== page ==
Are You Leaving Rewards Behind?

Stephanie Miller
August 9, 2018
Leaving Rewards Behind

There are some people who make almost every purchase with credit card rewards in mind, planning around cash back earned and card benefits offered. Then there are others who simply use their credit cards as a method of payment, giving little thought to what each swipe is earning. I count myself in the former category, which is why I was shocked to learn just how many people leave their credit card rewards unclaimed.

According to a recent report by Bankrate, a shocking number of cardholders in the United States earn cash back rewards, but never actually redeem them. In fact, more than three out of every 10 card-holding, rewards-earning Americans will leave that free money to forever collect dust.

Cash back rewards, claimed or not, come in many forms. Cardholders may earn miles, points, gift cards, or statement credits on the things they buy with plastic. With some card products, rewards are earned on every purchase; others, only in certain categories or with certain businesses.

No matter how credit card rewards are earned, though, or the form in which they’re offered, the fact remains: it’s free money. These rewards can be used to reduce your monthly statement balance, book award travel, get gift cards for things you buy anyway (like gas and groceries), or snag neat merchandise.

But according to this Bankrate study, it’s all being left on the table in shocking numbers: a surprising 31% of cardholders never bother to cash in on their accumulated rewards.

There are a few reasons why leaving credit card rewards neglected is such a terrible thing.

First, the obvious: it’s free money and it’s going to waste. You wouldn’t throw away a $20 bill that you found in your coat pocket, would you? Then why “throw away” rewards by failing to redeem them?

There may be some people who intentionally don’t redeem cash back rewards, planning instead to let them accumulate for something special. While this can pay off big with some rewards programs, it can backfire with others. By waiting too long to cash in, you may simply be devaluing your rewards.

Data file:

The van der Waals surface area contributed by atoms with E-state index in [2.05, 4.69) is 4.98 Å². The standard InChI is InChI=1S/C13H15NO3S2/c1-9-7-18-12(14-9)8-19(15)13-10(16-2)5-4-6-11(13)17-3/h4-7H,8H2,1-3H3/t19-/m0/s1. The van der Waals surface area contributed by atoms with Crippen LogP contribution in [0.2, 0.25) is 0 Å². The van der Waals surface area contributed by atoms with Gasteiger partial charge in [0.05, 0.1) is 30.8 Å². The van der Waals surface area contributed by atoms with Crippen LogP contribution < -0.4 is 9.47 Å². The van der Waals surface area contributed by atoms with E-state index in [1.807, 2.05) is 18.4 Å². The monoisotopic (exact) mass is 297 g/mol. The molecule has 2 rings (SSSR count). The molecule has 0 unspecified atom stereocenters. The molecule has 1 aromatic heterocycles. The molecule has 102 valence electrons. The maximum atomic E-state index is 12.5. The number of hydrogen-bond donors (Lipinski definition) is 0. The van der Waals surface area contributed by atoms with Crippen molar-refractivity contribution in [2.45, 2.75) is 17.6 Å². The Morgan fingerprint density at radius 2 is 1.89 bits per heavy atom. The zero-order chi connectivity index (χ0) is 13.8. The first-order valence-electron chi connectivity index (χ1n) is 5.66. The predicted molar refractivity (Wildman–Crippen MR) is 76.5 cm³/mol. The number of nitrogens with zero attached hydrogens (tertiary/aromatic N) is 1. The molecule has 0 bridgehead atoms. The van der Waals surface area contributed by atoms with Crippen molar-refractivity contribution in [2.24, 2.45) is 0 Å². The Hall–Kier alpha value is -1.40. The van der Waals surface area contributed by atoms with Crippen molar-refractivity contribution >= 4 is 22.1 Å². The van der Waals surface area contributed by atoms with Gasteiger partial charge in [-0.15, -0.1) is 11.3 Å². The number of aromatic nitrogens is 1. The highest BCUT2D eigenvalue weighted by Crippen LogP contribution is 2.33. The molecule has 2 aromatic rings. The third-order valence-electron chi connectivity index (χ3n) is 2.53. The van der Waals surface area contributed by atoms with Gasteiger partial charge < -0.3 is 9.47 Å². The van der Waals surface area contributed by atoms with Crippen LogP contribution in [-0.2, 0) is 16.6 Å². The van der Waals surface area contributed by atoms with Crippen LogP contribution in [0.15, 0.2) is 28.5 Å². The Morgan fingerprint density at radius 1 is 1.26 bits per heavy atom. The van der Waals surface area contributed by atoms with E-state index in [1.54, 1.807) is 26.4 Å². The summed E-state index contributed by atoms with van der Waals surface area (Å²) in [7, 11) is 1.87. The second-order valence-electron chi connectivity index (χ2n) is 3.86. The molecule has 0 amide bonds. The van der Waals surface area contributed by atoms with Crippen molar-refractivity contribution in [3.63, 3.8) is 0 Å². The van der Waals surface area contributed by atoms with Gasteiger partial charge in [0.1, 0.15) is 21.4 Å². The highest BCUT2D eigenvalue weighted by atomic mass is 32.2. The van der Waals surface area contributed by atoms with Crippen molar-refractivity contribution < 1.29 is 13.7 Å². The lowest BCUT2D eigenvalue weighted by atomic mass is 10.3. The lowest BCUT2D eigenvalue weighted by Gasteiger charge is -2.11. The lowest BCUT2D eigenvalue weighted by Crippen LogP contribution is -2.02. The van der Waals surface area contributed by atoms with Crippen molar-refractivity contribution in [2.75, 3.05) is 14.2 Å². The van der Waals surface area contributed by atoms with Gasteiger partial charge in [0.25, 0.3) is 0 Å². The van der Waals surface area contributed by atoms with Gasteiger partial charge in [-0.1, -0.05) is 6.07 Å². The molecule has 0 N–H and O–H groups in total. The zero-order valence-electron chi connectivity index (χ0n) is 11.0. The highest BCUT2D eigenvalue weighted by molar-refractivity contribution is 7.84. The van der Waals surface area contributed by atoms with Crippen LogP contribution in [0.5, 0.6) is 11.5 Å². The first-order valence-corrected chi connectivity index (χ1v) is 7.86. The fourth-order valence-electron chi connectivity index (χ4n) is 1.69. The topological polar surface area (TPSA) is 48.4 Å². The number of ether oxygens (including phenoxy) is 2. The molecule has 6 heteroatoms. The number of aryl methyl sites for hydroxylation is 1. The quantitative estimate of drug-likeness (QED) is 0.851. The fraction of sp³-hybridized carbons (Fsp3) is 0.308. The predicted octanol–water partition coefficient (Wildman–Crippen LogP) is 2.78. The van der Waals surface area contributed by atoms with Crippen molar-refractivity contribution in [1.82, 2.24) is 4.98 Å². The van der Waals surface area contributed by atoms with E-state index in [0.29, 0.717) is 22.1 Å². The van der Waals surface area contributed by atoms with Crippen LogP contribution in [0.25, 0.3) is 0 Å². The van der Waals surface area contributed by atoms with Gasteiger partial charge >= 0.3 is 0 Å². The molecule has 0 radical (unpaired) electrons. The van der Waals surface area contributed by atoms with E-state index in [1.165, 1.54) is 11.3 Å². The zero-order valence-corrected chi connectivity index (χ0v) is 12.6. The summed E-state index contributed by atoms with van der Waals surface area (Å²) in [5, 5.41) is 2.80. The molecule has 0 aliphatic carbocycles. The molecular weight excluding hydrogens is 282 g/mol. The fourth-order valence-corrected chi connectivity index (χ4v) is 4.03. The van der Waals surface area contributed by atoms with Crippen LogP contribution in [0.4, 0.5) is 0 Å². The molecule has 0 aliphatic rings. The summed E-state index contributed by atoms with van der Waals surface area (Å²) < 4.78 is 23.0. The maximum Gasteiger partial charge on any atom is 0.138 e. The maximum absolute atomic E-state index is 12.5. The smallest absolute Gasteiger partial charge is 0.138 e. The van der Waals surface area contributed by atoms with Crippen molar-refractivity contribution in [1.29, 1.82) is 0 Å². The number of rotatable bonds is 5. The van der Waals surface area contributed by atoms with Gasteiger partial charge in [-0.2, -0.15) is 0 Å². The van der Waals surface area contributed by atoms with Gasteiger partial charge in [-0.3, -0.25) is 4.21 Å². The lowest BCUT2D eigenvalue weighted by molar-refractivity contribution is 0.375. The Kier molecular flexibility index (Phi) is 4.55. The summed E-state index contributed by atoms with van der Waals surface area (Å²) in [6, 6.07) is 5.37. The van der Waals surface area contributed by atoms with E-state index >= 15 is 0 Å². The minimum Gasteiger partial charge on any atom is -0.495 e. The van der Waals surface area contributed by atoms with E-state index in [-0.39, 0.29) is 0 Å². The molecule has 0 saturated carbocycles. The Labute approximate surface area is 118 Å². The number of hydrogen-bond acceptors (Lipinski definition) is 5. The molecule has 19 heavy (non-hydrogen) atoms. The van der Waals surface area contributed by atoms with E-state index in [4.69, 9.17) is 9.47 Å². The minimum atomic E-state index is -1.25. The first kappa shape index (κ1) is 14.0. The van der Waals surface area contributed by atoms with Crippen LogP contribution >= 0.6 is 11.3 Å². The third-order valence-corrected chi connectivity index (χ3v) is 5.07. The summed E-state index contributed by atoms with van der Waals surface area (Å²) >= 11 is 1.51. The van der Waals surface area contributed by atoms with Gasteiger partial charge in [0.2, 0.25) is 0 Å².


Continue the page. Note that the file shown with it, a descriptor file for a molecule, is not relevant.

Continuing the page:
According to Bankrate analyst Robin Saks Frankel, “Credit card rewards don’t usually gain value over time. In fact, they’re more likely to lose value… Your best move is to cash them in regularly.”

If you’re saving up points to take an exciting, international trip using award flights, save away. Those accumulated points can save you thousands of dollars when redeemed the right way. However, if you don’t have a specific goal in mind, are only planning to redeem for cash, or aren’t earning with one of the more enviable programs, that growing rewards balance could simply be decreasing in value over time.

While the Bankrate report in question focused on cash back rewards, there are other credit card perks that go unused even more often. Things such as price protection, extended warranties, and travel benefits can save users hundreds – or even thousands – of dollars a year, but many cardholders simply forget about them altogether.

Be sure to spend some time with the benefits booklet that came with your credit card, and know what sort of perks are offered to you. You might be surprised to learn the television that broke on day 367, the dropped phone that cracked, and the baggage that got delayed could all mean cash in your pocket.

Whether you’re like me – making every credit card purchase with weighed intention – or simply think of your card as just another payment method, there’s never a reason to leave extra cash on the table. If you’re one of the 31% of cardholders who doesn’t redeem their earned rewards, now is the time to cash in. Unless, of course, you just don’t like free money…

There are some people who make almost every purchase with credit card rewards in mind, planning around cash back earned and card benefits offered. Then there are others who simply use their credit cards as a method of payment, leaving rewards behind or to expire.

See all posts →